Alain Ambrosi (Canada) is a designer and producer of intercultural projects, independent researcher, author, videographer and producer of the Remix The Commons Project.
The Birth of a Theater Commons in Rome: Fondazione Teatro Valle Bene Comune
By Dario Gentili and Andrea Mura
Founded in 1727, Teatro Valle in Rome has been a playhouse for illustrious artists like Mozart, Rossini and Pirandello. The oldest theater in the city, it has achieved international recognition in recent years as the symbol of a pioneering struggle over the idea of the commons (beni comuni). The origins of this battle can be traced to a 2011 voter referendum in Italy that proposed a sweeping privatization of public water supplies and their conversion into market commodities. Defeated by more than 90 percent of voters, the “water referendum” elevated the commons to the center of the national debate, problematizing the legal category of “public goods.”
A day after the referendum, a number of arts workers and ordinary citizens occupied the venerable building with the idea of protecting it from the risk of an impending privatization. The occupation immediately drew attention to the inadequate funding and mistreatment of the theater by the Italian Theatre Authority (ETI), a public administrative entity closed in 2010. Because the law regarded the theater as a “public good,” the city council was authorized to invite private investors to tender competitive bids in a regulated process to acquire the theater. Thus the privatization of Teatro Valle was not only lawful but, given the city’s budget woes, eminently attractive.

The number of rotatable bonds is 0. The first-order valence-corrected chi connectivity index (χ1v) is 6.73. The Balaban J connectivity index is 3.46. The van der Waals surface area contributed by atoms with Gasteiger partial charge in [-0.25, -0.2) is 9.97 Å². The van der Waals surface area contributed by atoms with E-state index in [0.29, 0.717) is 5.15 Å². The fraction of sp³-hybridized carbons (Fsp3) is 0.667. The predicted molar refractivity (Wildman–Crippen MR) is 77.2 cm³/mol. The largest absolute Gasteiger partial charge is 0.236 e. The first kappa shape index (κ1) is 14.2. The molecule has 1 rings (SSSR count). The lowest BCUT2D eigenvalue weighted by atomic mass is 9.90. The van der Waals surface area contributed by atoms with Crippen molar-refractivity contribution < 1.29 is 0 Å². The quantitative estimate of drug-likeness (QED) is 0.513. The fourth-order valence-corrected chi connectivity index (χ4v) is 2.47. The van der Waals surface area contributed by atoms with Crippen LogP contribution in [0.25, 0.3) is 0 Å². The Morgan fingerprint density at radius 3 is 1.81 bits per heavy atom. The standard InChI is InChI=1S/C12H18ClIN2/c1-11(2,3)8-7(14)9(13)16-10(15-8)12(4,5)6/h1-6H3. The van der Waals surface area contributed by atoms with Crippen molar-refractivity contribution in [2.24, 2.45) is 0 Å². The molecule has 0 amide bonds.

Given this legal logic, occupiers realized that the most effective remedy against this juridical thinking and further threats of privatization would be to treat Teatro Valle as a commons. The temporary occupation soon gave rise to the Teatro Valle Occupato, a protest that eventually lasted three years. Its long-term objective became not only the preservation of the theater, but also an affirmation of a new “right to the city” and to the commons. Artists, researchers, activists and ordinary citizens brought new energy to the ambitious political and cultural project of extending the idea of the commons to encompass immaterial goods.